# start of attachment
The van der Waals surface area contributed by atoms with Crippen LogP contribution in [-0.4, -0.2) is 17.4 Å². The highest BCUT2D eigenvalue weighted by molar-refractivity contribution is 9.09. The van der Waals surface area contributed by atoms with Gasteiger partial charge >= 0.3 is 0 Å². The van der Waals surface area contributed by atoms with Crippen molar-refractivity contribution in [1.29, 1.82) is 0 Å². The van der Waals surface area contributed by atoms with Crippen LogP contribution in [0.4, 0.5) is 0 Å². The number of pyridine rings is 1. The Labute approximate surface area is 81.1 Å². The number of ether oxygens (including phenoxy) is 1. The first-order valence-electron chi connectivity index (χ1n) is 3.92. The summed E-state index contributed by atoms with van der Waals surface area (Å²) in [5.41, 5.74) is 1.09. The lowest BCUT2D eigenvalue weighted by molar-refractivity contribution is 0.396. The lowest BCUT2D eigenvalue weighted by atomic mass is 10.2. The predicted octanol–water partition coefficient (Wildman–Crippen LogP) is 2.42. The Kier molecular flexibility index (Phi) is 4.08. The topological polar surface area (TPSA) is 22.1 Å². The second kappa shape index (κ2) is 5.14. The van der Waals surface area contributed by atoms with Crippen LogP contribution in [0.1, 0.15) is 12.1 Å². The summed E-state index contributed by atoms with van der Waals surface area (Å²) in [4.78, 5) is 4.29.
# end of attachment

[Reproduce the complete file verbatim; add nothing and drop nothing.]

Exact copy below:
The van der Waals surface area contributed by atoms with Crippen LogP contribution in [-0.4, -0.2) is 17.4 Å². The highest BCUT2D eigenvalue weighted by molar-refractivity contribution is 9.09. The van der Waals surface area contributed by atoms with Gasteiger partial charge >= 0.3 is 0 Å². The van der Waals surface area contributed by atoms with Crippen molar-refractivity contribution in [1.29, 1.82) is 0 Å². The van der Waals surface area contributed by atoms with Crippen LogP contribution in [0.4, 0.5) is 0 Å². The number of pyridine rings is 1. The Labute approximate surface area is 81.1 Å². The number of ether oxygens (including phenoxy) is 1. The first-order valence-electron chi connectivity index (χ1n) is 3.92. The summed E-state index contributed by atoms with van der Waals surface area (Å²) in [5.41, 5.74) is 1.09. The lowest BCUT2D eigenvalue weighted by molar-refractivity contribution is 0.396. The lowest BCUT2D eigenvalue weighted by atomic mass is 10.2. The predicted octanol–water partition coefficient (Wildman–Crippen LogP) is 2.42. The Kier molecular flexibility index (Phi) is 4.08. The topological polar surface area (TPSA) is 22.1 Å². The second kappa shape index (κ2) is 5.14. The van der Waals surface area contributed by atoms with Crippen LogP contribution in [0.1, 0.15) is 12.1 Å². The summed E-state index contributed by atoms with van der Waals surface area (Å²) in [4.78, 5) is 4.29.